Figure 1: Surface soil samples were collected over different seasons of the year from nine different locations.

Materials and Methods

Soil samples were collected at depth of 0-0.2 m from all the locations in the study area using an Iwan Auger grab sampler during the period November and December of the year. Area was cleaned and any grass growing on the surface was removed. Plant, débris, Pebbles, stones etc. were removed from the collected samples [8]. Although area virtually receives very little human disturbance care was taken to have location 100m away from paced roads or other potential source of trace metal contamination and several kilometers from any known industrial facilities. Conversations with landowner confirmed that sites have been partially cleared of native vegetation and have received no chemical fertilizers or other additives that could have introduced trace elements. A composite sample was prepared from each different location taking material from at least four different places and samples were stored in clean plastic bags. All the soil sampling locations were selected in well drained landscape position. Samples for total chemical analysis were air dried, crushed with a wooden roller, and sieved through a 2- mm plastic screen. The crushing and sieving operation was repeated until even the hardest soil aggregates were broken down, but we avoided crushing obvious rocks and indurated material when at all possible. About 20 g of the <2-mm soil material was then ground in an agate ball mill until all of the material passed through a 150-μm disposable nylon screen, and then stored in glass vials with plastic cap liners. Soil pH was determined with an electrode in a 1:2.5 soil/water suspension, and Cation Exchange Capacity (CEC) was determined with the ammonium acetate leachate with the help of flame photometer [9,10].

Quantative measurements of trace elements were carried out using Energy Dispersive X-ray Fluorescence (EDXRF) technique (EDXRF Model 3600 -Jordan Valley Make). The pallets were prepared by mixing 1 gram of sample and 1 gram of binding material (cellulose powder) under 10 metric ton hydraulic pressure. Pallets are mounted in the sample holder, samples were analyzed using suitable transmission filters to remove primary beam continuum, and to provide substantially monochromatic excitation line. The samples were analysed along with Reference standards Soil-7 and the concentration of different elements in the sample were estimated by comparative method. All the elements were determined through their K X-rays [11] and the results were based on five measurements of each sample.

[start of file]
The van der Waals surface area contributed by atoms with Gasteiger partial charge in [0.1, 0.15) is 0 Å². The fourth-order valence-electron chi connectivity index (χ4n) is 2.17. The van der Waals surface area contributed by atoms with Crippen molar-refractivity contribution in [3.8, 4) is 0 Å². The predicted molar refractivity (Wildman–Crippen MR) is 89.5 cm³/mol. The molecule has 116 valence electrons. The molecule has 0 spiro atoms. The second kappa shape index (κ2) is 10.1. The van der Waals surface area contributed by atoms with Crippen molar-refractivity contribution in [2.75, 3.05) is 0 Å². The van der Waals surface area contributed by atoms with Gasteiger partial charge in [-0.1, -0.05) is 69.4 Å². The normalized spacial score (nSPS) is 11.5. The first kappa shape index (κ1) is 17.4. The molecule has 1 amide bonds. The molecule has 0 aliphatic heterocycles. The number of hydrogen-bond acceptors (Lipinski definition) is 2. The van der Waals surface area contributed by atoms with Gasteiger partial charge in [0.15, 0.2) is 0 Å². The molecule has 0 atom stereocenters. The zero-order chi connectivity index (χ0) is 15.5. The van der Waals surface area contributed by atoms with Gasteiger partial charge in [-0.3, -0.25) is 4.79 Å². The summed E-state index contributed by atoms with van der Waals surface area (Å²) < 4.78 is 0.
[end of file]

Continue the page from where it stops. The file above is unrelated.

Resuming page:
Results and Discussion

Among the physical parameters pH, moisture content, organic matter and CEC of soil samples collected from different locations are given in Table 1. The soils of Meghalaya are dominated by the laterite group. The hilly soils are mostly derived from gneissic complex parent materials. The soils are fairly deep to very deep and ranging from light to medium sandy loam to clay loam in texture as reflected by low cation exchange capacity. The measurement of organic matter in the soil indicates a higher organic content. The observed value ranges from 0.33 to 6.05%. The higher organic matter indicates that soil is less susceptible to compaction and in turns high aeration. The moisture content varies from 13.93% to 18.70 % indicating low water holding capacity. The soils are mild acidic to slightly alkaline in reaction with pH ranging 5.67 ± 0.5 to 7.52 ± 0.18. The CEC was found to vary between 8.0 ± 0.8 to 14.0 ± 0.68 meq/100g of soil. The low CEC observed in the soil reflects the low water holding ability. The studied physical parameters indicate that the soil was well aerated as it is superficial layer. Table 2 gives the results of the quality control exercise carried out using the certified reference standard Soil 7 obtained from International Atomic Energy Agency (IAEA).

Sr. No. Location pH Moisture Content (% ) Organic matter (% ) Cation Exchange Capacity (CEC) (meq /100g of soil)
1 Phlangdiloin 6.09  ±  0.69 18.70 1.75 8  ± 0.90
2 Wahkaji 6.04  ± 0.72 14.38 4.87 8  ± 0.80
3 Umdohlun 6.30  ± 0.35 15.23 4.54 10 ± 0.75
4 Domiasiat 7.05  ± 0.23 13.93 5.71 10 ± 0.75
5 PhudKylleng 5.77  ± 0.20 18.10 6.05 10 ± 0.75
6 PhudSyngkai 7.00  ± 0.22 15.78 4.20 10 ± 0.75
7 NongbahJynrin 7.52  ± 7.18 12.71 3.70 8  ± 0.9
8 Mawthabah 6.11 ±0.41 13.91 4.37 12 ± 0.70
9 Nongtynger 5.67 ± 0.50 17.74 0.34 14 ±0.68

Table 1: Different parameters of corresponding soil samples.

Sr. No. Element Our Measured Values Reported Certified Values Accepted Range
1 K (%) 1.23 ± 0.03 1.21 1.13-1.27
2 Ca (%) 1.7 ± 0.04 16.3 15.7-17.4
3 Mn 623 ± 18 631 604-650
4 Fe (%) 2.59 ± 0.04 2.57 2.52-2.63
5 Ni 29 ± 3.0 26 21-37
6 Cu 13 ± 1.0 11 9-13
7 Zn 108 ± 5.0 104 101-113

Table 2: Analysis of certified reference standard IAEA-Soil-7 ( unless indicated otherwise).